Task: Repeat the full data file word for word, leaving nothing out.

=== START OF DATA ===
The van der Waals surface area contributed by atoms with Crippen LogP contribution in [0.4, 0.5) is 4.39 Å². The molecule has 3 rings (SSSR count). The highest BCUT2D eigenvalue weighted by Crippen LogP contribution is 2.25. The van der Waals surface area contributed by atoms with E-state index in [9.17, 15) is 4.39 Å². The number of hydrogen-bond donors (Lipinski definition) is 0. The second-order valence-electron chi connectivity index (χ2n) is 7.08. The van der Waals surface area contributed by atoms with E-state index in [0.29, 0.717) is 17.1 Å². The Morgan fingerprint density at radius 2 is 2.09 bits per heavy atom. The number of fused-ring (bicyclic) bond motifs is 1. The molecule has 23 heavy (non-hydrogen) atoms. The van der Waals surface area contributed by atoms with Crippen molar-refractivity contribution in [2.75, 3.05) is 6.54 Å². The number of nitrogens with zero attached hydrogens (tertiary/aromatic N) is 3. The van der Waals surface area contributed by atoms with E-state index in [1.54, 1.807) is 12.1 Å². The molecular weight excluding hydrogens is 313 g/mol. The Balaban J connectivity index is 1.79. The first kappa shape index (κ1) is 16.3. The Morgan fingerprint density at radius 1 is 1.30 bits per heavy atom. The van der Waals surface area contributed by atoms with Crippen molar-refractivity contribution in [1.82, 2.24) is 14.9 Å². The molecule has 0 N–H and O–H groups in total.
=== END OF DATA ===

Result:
The van der Waals surface area contributed by atoms with Crippen LogP contribution in [0.4, 0.5) is 4.39 Å². The molecule has 3 rings (SSSR count). The highest BCUT2D eigenvalue weighted by Crippen LogP contribution is 2.25. The van der Waals surface area contributed by atoms with E-state index in [9.17, 15) is 4.39 Å². The number of hydrogen-bond donors (Lipinski definition) is 0. The second-order valence-electron chi connectivity index (χ2n) is 7.08. The van der Waals surface area contributed by atoms with E-state index in [0.29, 0.717) is 17.1 Å². The Morgan fingerprint density at radius 2 is 2.09 bits per heavy atom. The number of fused-ring (bicyclic) bond motifs is 1. The molecule has 23 heavy (non-hydrogen) atoms. The van der Waals surface area contributed by atoms with Crippen molar-refractivity contribution in [2.75, 3.05) is 6.54 Å². The number of nitrogens with zero attached hydrogens (tertiary/aromatic N) is 3. The van der Waals surface area contributed by atoms with E-state index in [1.54, 1.807) is 12.1 Å². The molecular weight excluding hydrogens is 313 g/mol. The Balaban J connectivity index is 1.79. The first kappa shape index (κ1) is 16.3. The Morgan fingerprint density at radius 1 is 1.30 bits per heavy atom. The van der Waals surface area contributed by atoms with Crippen molar-refractivity contribution in [1.82, 2.24) is 14.9 Å². The molecule has 0 N–H and O–H groups in total.